As I wrote in my last essay, real world evidence (RWE) generated from “big” real world data (RWD) is upending the hegemony of traditional randomized controlled trials and the evidence hierarchy. RWE is being used for epidemiological evidence to identify targets for drug development, for safety surveillance of approved medical products, for examining changes in patterns of therapeutic use, and for measuring quality in health care delivery by linking outcomes to treatments. However, as this shift unfolds it is important to recognize the limitations and challenges imposed by this evidence source. Electronic health records (EHRs) and claims data are not collected or organized with the goal of generating evidence, nor have they typically been optimized for such purposes. Additionally, data generated from wearables, smartphone applications, or social media feeds can be unreliable and of uncertain quality. In general, key concerns of RWD include the potential for bias, confounding that cannot necessarily be overcome simply by the large sample sizes and the ubiquity of “big data.”
The move to digitized data collection in EHRs as a source of patient data has expanded the potential of real world evidence generation from these datasets. However, EHR is not optimized for evidence generation but is a tool used to document a patient encounter, justify physician decisions, generate claims for billing, and protect against malpractice claims. For example, practices such as upcoding or even the use of synonymous diagnostic codes that result in higher reimbursements are known sources of skewed distribution of diagnostic codes in EHR datasets. Additionally, although EHRs capture medical data such as diagnoses, laboratory results, and medications, they inconsistently and incompletely record socio-behavioral-environmental determinants of health. At first glance this might not be a relevant oversight but analyses have been estimated that nearly 60% of health outcomes are driven by these measures, whereas, only 10% are a function of medical care. If EHR data is not capturing these drivers, then real world outcome conclusions will obviously be biased and erroneous.
Even for data that is captured in EHRs, the fragmented structure of the US healthcare system makes data predominantly episodic and event based. Thus, EHR captures patient encounters episodically and only following a health event. This not only creates a bias towards the overestimation in prevalence of illness and disability, but pre and post event signals are incompletely captured in the EHR. Complete disease and patient journeys require more continuous tracking of variables. While the industry is looking at smartphones, wearables, and social media feeds to bridge this gap, these data sources can not only be unreliable and inaccurate but when used in isolation can drive patients to inappropriate conclusions. For example, in one study, the Apple Watch’s abnormal pulse detection led to unnecessary healthcare utilization because of a “high false positive rate as a screening tool for undiagnosed cardiovascular disease.” Health outcomes are inherently multidimensional and nuanced, thus for “every problem, there’s a solution that is neat, plausible, and wrong.” (H.L. Mencken)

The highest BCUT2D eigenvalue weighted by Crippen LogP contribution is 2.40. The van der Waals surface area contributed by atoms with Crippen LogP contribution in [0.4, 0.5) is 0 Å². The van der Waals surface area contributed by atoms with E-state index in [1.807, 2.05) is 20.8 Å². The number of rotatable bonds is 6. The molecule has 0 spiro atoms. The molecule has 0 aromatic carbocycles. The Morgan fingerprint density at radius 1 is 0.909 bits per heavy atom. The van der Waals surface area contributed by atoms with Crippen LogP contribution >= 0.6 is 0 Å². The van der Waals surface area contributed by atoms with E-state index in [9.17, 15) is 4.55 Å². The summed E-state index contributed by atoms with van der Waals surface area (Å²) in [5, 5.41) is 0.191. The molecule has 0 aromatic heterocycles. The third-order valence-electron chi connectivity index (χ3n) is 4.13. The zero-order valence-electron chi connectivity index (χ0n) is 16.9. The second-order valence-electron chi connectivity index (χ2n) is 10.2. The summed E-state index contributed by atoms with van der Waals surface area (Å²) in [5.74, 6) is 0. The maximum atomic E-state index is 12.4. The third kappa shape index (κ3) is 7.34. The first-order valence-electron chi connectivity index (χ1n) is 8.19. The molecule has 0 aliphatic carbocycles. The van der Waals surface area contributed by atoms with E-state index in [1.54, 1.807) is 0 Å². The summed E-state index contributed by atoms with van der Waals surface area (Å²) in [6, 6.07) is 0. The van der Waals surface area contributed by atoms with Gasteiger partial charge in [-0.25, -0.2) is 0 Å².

Throughout history, grand narratives (future essay) and revolutions “have never lightened the burden of tyranny; they have only shifted it to another shoulder” (George Bernard Shaw). In the 20th century, medicine followed science and adopted evidence as the basis of decision making, thereby minimizing the role of physician expertise and intuition in the process. Thereafter, randomized controlled trials were ossified as the gold standard of evidence generation and minimized the role of observational and mechanistic studies in the process. Now, as data has become digitized and ubiquitous, real world evidence is primed to assume the mantle of evidence generation. The British philosopher, Alfred North Whitehead, wrote, “[the] art of progress is to preserve order amid change and to preserve change amid order.” Are pragmatism (next essay), the middle way, and “fit for purpose” evidence, the grand narrative and the revolution we should pursue?